- Tuesday, 23 August 2016
Here are a few insights into each decision:
Why would someone choose to move away from family and friends?
-Traditionally, people most often leave their hometown to pursue an attractive career opportunity – more on that later.
-Moving away can also be a chance to start over with a clean slate. This might be an attractive option for someone who is running from their past.
-Some people move because their soul has always been drawn to a certain spot – the city, the sea, or the mountains, for example. In these instances, they are not moving from their hometown so much as they are moving to their destination.
-Often, young people seek adventure and independence. They might feel that neither can be found in their hometown.
-Some people simply don’t like the place where they grew up. They may have found the culture to be boring, the people to be cold, or the dominant worldview to be too different from their own.
Why do some people choose to stay in their hometown?
-Many people choose to remain in their hometown simply because they love it. They feel at home there, have deep connections with the community, and feel no desire to leave.
-Others are scared. They are naturally inclined to cling to the familiar, and worry that they might fail in a new environment.
-Often, this decision centers around family responsibility. Many people will stay to care for an elderly relative, or to please a deeply rooted spouse.
-Sometimes it makes more economic sense – again, more on this later – not to move. Staying in your hometown may come hand in hand with taking over a family business, living near a grandparent willing to provide free childcare, or inheriting a family home.
-Sadly, some people feel trapped. They may long to get out, but lack the means – financially or spiritually – to do so.
What effect does the modern economy have on our decisions?
“The notion that one can pick up and move to a location that promises better opportunities has long been an important part of the American mystique,” according to a study of internal migration in the United States published in the Journal of Economic Perspectives. “However, migration rates have been falling in the past several decades, calling into question the extent to which high rates of geographic mobility are still a distinguishing characteristic of the U.S. economy.” What does this mean? The classic archetype of a young couple striking out in pursuit of the American Dream is dying – along with the American Dream itself. Many young people are more than willing to move in pursuit of a promising career. Unfortunately, they have less opportunity to do so than previous generations. More young Americans than ever are not only staying in their hometown, but in their parents’ actual home. This economic dynamic pushes most young people to make their choice based solely on financial factors. Some never have the chance to leave their hometown. Others feel pressured to do so for the sake of their career, even if they truly would rather stay.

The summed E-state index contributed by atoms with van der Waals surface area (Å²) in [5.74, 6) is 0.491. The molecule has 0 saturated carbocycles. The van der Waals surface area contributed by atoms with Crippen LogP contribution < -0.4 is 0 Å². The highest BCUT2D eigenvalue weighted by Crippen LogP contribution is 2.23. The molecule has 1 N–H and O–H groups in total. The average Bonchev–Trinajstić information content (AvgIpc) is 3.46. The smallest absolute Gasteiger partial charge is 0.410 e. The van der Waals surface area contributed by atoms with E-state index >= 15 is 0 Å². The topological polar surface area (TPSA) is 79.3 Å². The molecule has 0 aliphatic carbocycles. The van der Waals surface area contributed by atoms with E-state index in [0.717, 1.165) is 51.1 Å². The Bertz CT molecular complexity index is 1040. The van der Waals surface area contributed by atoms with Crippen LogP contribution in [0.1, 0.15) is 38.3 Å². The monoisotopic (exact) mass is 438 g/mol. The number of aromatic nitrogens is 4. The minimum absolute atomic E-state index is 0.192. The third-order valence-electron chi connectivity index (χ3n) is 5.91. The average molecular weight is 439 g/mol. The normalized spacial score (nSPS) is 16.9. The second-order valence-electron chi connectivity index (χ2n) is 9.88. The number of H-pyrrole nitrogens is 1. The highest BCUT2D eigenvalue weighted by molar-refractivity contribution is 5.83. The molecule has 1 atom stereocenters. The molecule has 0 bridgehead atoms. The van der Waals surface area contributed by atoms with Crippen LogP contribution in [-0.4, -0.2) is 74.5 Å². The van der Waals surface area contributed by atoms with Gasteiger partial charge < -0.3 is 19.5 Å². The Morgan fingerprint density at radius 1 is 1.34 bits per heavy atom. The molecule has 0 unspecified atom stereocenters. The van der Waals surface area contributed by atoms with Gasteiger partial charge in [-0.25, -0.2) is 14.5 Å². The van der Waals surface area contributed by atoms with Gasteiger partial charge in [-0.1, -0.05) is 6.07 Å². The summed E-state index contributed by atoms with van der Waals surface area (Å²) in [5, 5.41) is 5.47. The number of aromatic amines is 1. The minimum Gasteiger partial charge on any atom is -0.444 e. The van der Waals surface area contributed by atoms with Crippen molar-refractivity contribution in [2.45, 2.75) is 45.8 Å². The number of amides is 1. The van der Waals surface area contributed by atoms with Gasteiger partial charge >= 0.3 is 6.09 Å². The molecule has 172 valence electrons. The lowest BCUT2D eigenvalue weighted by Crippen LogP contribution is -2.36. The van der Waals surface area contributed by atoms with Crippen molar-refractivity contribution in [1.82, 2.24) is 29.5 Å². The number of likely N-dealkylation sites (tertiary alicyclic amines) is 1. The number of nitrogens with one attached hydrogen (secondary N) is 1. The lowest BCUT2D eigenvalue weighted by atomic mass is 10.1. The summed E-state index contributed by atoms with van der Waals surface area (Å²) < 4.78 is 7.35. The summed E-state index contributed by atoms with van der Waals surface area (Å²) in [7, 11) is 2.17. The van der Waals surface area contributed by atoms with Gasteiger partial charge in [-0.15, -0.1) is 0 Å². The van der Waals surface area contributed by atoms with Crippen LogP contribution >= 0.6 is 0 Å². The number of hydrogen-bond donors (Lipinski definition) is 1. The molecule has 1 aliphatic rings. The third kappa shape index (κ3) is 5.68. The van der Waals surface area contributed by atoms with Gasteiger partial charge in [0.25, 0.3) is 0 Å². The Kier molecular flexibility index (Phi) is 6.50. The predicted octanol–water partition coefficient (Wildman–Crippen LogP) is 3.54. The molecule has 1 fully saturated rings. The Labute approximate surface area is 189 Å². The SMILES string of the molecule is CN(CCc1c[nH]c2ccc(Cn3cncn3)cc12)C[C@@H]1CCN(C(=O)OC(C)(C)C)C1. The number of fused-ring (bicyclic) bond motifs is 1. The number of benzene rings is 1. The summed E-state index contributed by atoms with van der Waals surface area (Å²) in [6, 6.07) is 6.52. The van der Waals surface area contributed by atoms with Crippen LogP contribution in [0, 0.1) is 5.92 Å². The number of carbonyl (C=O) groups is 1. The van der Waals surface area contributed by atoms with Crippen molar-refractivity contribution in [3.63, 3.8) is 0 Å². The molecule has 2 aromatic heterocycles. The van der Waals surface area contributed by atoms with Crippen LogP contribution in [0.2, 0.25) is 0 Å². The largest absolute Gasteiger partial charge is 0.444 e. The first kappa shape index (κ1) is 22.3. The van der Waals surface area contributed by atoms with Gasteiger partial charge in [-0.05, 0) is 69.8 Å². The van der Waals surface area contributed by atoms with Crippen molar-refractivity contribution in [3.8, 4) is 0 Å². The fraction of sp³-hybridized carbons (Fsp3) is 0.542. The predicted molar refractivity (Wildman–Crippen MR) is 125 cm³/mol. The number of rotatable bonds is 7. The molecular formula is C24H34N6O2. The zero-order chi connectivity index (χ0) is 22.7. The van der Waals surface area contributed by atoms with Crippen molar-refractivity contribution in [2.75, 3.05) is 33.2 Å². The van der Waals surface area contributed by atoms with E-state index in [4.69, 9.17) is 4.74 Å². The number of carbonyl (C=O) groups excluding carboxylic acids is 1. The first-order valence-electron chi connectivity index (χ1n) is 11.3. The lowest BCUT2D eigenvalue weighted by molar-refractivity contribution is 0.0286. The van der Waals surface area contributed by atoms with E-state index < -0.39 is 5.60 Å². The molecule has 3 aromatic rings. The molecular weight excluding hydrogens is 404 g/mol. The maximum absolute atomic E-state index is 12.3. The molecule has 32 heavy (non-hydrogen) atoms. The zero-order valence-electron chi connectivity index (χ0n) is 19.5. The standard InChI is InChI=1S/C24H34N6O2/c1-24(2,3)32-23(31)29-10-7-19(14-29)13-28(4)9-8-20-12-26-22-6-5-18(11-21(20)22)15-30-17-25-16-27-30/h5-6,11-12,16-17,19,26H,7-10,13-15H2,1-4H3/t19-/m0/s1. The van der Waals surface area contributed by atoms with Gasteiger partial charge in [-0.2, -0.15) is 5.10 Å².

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So – which group is happier?
As you might guess, there is no one path that suits everyone – which is kind of the point. Whether a person’s choice will make them happy depends less on their own personality than it does on their fit with their hometown. A highly energetic and politically liberal art enthusiast will be drawn to a place like New York City because it offers the kind of environment in which her spirit will thrive. Whether this is the location she was born in or not, it will always be a better fit for her than a small, conservative town in Alabama. You may be lucky enough to find a sense of belonging and community in your hometown – or you may want to strike out and create your own sense of home. “At the end of the day, it isn’t where I came from. Maybe home is somewhere I’m going and never have been before,” wrote Warsan Shire.